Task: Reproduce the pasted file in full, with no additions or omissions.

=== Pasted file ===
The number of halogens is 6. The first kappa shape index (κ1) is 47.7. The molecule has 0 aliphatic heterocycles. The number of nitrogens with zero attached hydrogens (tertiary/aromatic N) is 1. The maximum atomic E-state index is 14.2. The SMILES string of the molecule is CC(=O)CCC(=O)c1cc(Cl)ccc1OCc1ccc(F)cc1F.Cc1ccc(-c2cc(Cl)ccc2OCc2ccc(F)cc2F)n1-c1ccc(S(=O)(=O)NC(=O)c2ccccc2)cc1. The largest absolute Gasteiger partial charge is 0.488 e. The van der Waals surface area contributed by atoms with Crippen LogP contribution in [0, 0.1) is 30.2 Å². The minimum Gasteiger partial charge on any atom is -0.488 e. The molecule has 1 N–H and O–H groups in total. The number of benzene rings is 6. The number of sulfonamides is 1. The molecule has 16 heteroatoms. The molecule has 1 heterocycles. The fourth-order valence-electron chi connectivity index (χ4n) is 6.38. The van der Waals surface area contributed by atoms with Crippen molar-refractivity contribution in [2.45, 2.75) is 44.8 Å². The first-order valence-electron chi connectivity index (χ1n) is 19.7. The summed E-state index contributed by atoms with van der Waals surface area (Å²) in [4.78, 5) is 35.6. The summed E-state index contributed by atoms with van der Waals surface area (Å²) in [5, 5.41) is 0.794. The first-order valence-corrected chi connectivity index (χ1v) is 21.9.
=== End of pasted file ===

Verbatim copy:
The number of halogens is 6. The first kappa shape index (κ1) is 47.7. The molecule has 0 aliphatic heterocycles. The number of nitrogens with zero attached hydrogens (tertiary/aromatic N) is 1. The maximum atomic E-state index is 14.2. The SMILES string of the molecule is CC(=O)CCC(=O)c1cc(Cl)ccc1OCc1ccc(F)cc1F.Cc1ccc(-c2cc(Cl)ccc2OCc2ccc(F)cc2F)n1-c1ccc(S(=O)(=O)NC(=O)c2ccccc2)cc1. The largest absolute Gasteiger partial charge is 0.488 e. The van der Waals surface area contributed by atoms with Crippen LogP contribution in [0, 0.1) is 30.2 Å². The minimum Gasteiger partial charge on any atom is -0.488 e. The molecule has 1 N–H and O–H groups in total. The number of benzene rings is 6. The number of sulfonamides is 1. The molecule has 16 heteroatoms. The molecule has 1 heterocycles. The fourth-order valence-electron chi connectivity index (χ4n) is 6.38. The van der Waals surface area contributed by atoms with Crippen molar-refractivity contribution in [2.45, 2.75) is 44.8 Å². The first-order valence-electron chi connectivity index (χ1n) is 19.7. The summed E-state index contributed by atoms with van der Waals surface area (Å²) in [4.78, 5) is 35.6. The summed E-state index contributed by atoms with van der Waals surface area (Å²) in [5, 5.41) is 0.794. The first-order valence-corrected chi connectivity index (χ1v) is 21.9.